18 Soc.sec.rep.ser. 509, Unempl.ins.rep. Cch 17,505joan W. Willeford, Plaintiff-appellant, v. Secretary of Health and Human Services, Defendant-appellee, 824 F.2d 771 (9th Cir. 1987)Annotate this Case
Steven Whiteside, Santa Barbara, Cal., for plaintiff-appellant.
Michael R. Power, San Francisco, Cal., for defendant-appellee.
Before KENNEDY and PREGERSON, Circuit Judges, and McKIBBEN, District Judge.*
Appeal from the United States District Court for the Central District of California.
KENNEDY, Circuit Judge:
Joan Willeford appeals a denial of widow's disability benefits, challenging the standard used to evaluate her claim. We affirm.
Mrs. Willeford applied for disability benefits under sections 202(e) and 223(d) of the Social Security Act, 42 U.S.C. §§ 402(e), 423(d). After administrative proceedings, the Secretary of Health and Human Services denied her application. On a magistrate's recommendation, the district court upheld the Secretary's decision. Mrs. Willeford now appeals.
The administrative law judge responsible for the case found that Mrs. Willeford suffered from a variety of ailments, including musculoligamentous lower back strain and chronic disc degeneration, duodenal ulcer disease, migraine headaches, lower extremity claudication, atherosclerosis, and thoracic outlet syndrome. Nevertheless, he denied the application because the clinical findings submitted were not the same as, or equal in severity to, the findings for any impairment in the Secretary's Listing of Impairments, 20 C.F.R. part 404, subpt. p, app.1 (1986).
Mrs. Willeford does not challenge the administrative law judge's view of the clinical findings. That is, she does not claim to possess an impairment the same as, or equal in severity to, any listed impairment. She does, however, question the administrative law judge's use of the listing. In her view, the regulations do not require her to relate her condition to a listed impairment, but permit her to show, without any reference to the listing, that her condition precludes gainful activity. Though her position is not without some merit, we think the regulations point in a different direction.
Under the regulations, a widow is considered disabled if her impairment or combination of impairments has "specific clinical findings that are the same as those for any impairment in the Listing of Impairments ... or are medically equivalent to those for any impairment shown there." 20 C.F.R. Sec. 404.1578(a) (1) (1986). The language of the regulation suggests that reference to the listing is required in widow's disability determinations.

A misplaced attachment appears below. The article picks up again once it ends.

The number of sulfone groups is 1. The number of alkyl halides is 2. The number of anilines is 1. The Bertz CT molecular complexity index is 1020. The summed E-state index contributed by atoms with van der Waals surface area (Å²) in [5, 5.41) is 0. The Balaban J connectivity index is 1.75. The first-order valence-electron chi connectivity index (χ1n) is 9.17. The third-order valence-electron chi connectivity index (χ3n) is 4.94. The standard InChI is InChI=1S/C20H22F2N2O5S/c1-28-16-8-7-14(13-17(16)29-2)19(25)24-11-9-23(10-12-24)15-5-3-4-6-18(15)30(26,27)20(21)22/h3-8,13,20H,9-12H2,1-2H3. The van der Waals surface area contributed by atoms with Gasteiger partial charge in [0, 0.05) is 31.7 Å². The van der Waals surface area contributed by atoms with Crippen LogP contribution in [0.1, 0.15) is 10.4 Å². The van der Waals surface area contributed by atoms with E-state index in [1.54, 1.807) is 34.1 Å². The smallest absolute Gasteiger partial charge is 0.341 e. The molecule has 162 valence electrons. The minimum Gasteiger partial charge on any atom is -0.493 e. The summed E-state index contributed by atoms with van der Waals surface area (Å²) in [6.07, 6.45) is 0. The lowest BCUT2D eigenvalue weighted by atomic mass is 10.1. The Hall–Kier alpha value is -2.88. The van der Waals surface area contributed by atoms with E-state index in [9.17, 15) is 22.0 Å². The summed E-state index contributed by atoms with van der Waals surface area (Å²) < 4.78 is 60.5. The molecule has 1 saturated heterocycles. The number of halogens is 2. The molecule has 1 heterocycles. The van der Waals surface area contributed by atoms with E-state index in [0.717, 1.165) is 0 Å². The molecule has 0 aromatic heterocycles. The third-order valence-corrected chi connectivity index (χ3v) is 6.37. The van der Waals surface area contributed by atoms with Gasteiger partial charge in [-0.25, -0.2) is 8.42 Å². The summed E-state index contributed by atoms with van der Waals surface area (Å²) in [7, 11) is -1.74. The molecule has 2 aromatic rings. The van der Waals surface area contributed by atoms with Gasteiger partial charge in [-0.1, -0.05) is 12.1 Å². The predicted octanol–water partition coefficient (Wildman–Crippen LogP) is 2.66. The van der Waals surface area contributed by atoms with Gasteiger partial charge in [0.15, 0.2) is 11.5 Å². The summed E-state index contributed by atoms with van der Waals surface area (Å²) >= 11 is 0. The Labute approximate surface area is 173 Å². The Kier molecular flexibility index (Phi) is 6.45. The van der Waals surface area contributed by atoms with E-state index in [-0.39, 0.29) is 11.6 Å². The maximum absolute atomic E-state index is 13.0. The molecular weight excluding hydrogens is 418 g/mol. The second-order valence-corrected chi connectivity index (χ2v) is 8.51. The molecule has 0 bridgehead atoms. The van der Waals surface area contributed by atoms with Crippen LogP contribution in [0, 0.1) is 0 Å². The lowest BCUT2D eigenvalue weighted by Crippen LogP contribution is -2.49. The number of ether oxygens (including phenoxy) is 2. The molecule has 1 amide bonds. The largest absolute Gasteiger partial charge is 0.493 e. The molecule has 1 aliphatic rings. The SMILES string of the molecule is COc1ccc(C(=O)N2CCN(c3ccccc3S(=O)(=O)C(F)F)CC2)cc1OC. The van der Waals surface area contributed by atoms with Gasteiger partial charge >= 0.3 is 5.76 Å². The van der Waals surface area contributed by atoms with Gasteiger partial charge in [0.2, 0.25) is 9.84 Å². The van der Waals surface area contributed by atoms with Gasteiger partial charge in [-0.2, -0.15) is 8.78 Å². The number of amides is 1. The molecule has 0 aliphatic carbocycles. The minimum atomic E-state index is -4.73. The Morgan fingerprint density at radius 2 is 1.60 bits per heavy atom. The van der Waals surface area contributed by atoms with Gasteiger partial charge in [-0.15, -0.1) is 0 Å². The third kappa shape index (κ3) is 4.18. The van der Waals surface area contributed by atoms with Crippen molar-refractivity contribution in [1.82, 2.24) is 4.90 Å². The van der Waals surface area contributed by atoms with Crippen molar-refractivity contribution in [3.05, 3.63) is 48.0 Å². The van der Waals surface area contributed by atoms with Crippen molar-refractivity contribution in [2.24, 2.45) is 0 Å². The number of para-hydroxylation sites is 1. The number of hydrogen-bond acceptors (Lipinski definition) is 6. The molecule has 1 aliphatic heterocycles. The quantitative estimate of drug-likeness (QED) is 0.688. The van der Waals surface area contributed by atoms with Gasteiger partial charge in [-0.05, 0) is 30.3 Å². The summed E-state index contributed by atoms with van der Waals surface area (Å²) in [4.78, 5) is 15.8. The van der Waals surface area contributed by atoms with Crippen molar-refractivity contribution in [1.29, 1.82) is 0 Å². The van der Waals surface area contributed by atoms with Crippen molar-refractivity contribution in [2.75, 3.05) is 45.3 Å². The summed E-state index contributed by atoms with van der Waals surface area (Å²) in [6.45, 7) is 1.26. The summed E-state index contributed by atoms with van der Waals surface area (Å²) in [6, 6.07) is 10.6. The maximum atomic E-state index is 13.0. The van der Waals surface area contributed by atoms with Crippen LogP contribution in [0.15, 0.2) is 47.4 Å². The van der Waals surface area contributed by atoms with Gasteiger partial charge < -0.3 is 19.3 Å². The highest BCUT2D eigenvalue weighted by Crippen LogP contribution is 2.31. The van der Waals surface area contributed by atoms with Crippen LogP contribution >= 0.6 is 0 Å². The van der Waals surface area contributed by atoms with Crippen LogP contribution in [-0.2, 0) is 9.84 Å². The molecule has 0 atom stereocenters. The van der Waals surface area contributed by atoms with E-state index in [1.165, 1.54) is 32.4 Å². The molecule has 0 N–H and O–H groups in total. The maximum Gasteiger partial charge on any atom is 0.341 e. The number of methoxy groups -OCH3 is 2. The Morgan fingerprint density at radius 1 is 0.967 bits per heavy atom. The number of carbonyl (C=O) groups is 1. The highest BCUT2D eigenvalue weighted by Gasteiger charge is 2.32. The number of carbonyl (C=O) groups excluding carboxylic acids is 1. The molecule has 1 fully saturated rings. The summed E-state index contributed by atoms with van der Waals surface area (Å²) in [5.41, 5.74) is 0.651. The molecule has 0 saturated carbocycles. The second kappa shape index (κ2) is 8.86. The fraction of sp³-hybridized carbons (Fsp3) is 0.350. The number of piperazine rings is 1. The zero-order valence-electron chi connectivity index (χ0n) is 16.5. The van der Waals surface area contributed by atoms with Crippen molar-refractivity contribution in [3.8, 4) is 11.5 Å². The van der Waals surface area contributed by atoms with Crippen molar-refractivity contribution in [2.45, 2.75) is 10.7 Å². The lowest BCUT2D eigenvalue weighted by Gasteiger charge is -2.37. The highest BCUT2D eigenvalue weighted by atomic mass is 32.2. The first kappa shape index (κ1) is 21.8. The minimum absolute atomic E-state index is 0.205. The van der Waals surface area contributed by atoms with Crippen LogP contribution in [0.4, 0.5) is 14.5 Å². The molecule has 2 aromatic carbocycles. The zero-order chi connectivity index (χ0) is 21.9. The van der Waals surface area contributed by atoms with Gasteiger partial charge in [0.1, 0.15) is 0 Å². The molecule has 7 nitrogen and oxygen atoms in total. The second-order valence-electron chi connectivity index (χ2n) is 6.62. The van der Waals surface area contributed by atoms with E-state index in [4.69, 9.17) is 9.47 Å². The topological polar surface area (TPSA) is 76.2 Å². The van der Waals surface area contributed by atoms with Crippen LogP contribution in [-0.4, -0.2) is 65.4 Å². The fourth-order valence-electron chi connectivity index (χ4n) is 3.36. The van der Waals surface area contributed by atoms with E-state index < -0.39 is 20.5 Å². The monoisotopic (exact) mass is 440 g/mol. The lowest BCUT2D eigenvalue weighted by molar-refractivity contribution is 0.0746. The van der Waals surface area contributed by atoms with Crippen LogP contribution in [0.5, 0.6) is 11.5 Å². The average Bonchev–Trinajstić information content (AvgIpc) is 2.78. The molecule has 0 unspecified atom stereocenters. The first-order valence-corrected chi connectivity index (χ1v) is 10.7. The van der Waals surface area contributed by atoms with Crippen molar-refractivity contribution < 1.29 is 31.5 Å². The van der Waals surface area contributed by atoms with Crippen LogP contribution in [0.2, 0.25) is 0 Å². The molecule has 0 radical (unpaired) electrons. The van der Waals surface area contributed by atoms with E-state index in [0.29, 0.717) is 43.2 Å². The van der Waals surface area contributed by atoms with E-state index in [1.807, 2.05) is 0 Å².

The same is true of the language in the medical equivalency regulation. It provides that
[The Social Security Administration] will decide that your impairment [ ] is medically equivalent to a listed impairment ... if the medical findings are at least equal in severity and duration to the listed findings.... If your impairment is not listed, [the Social Security Administration] will consider the listed impairment most like your impairment to decide whether your impairment is medically equal. If you have more than one impairment, and none of them meets or equals a listed impairment [the Social Security Administration] will review the symptoms, signs, and laboratory findings about your impairments to determine whether the combination of your impairments is medically equal to any listed impairment.
20 C.F.R. Sec. 404.1526(a) (1986). It is difficult to deny that this language conceives of a process in which disability is determined through comparison with listed impairments. At least one circuit has so held. Dorton v. Heckler, 789 F.2d 363, 366-67 (6th Cir. 1986) (per curiam).
Turning from the regulations to the underlying statute, we find little support for Mrs. Willeford's position. The Social Security Act provides that a surviving spouse will be found disabled only if his or her "physical or mental impairment or impairments are of a level of severity which under regulations prescribed by the Secretary is deemed to be sufficient to preclude an individual from engaging in any gainful activity." 42 U.S.C. § 423(d) (2) (B). A wage earner, in contrast, will be found disabled if his impairments "are of such severity that he is not only unable to do his previous work but cannot, considering his age, education, and work experience, engage in any other kind of substantial work...." 42 U.S.C. § 423(d) (2) (A).